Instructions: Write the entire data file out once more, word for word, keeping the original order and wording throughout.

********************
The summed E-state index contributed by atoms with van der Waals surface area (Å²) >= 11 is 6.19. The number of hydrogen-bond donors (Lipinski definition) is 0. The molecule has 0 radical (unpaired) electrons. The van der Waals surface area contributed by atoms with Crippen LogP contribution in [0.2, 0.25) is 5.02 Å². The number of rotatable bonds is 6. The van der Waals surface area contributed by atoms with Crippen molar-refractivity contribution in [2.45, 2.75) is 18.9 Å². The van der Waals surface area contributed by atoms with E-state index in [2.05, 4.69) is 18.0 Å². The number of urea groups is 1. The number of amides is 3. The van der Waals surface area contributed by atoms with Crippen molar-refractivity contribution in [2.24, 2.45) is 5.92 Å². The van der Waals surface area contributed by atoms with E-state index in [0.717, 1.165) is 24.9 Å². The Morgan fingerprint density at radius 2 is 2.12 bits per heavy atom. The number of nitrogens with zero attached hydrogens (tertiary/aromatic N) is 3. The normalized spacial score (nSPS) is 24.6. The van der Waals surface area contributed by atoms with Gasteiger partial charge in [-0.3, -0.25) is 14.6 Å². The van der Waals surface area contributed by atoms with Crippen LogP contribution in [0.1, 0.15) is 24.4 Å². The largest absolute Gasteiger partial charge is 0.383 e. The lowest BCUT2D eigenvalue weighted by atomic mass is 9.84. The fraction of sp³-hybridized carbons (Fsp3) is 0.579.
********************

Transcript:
The summed E-state index contributed by atoms with van der Waals surface area (Å²) >= 11 is 6.19. The number of hydrogen-bond donors (Lipinski definition) is 0. The molecule has 0 radical (unpaired) electrons. The van der Waals surface area contributed by atoms with Crippen LogP contribution in [0.2, 0.25) is 5.02 Å². The number of rotatable bonds is 6. The van der Waals surface area contributed by atoms with Crippen molar-refractivity contribution in [2.45, 2.75) is 18.9 Å². The van der Waals surface area contributed by atoms with E-state index in [2.05, 4.69) is 18.0 Å². The number of urea groups is 1. The number of amides is 3. The van der Waals surface area contributed by atoms with Crippen molar-refractivity contribution in [2.24, 2.45) is 5.92 Å². The van der Waals surface area contributed by atoms with E-state index in [0.717, 1.165) is 24.9 Å². The Morgan fingerprint density at radius 2 is 2.12 bits per heavy atom. The number of nitrogens with zero attached hydrogens (tertiary/aromatic N) is 3. The normalized spacial score (nSPS) is 24.6. The van der Waals surface area contributed by atoms with Gasteiger partial charge in [-0.3, -0.25) is 14.6 Å². The van der Waals surface area contributed by atoms with Crippen LogP contribution in [0.1, 0.15) is 24.4 Å². The largest absolute Gasteiger partial charge is 0.383 e. The lowest BCUT2D eigenvalue weighted by atomic mass is 9.84. The fraction of sp³-hybridized carbons (Fsp3) is 0.579.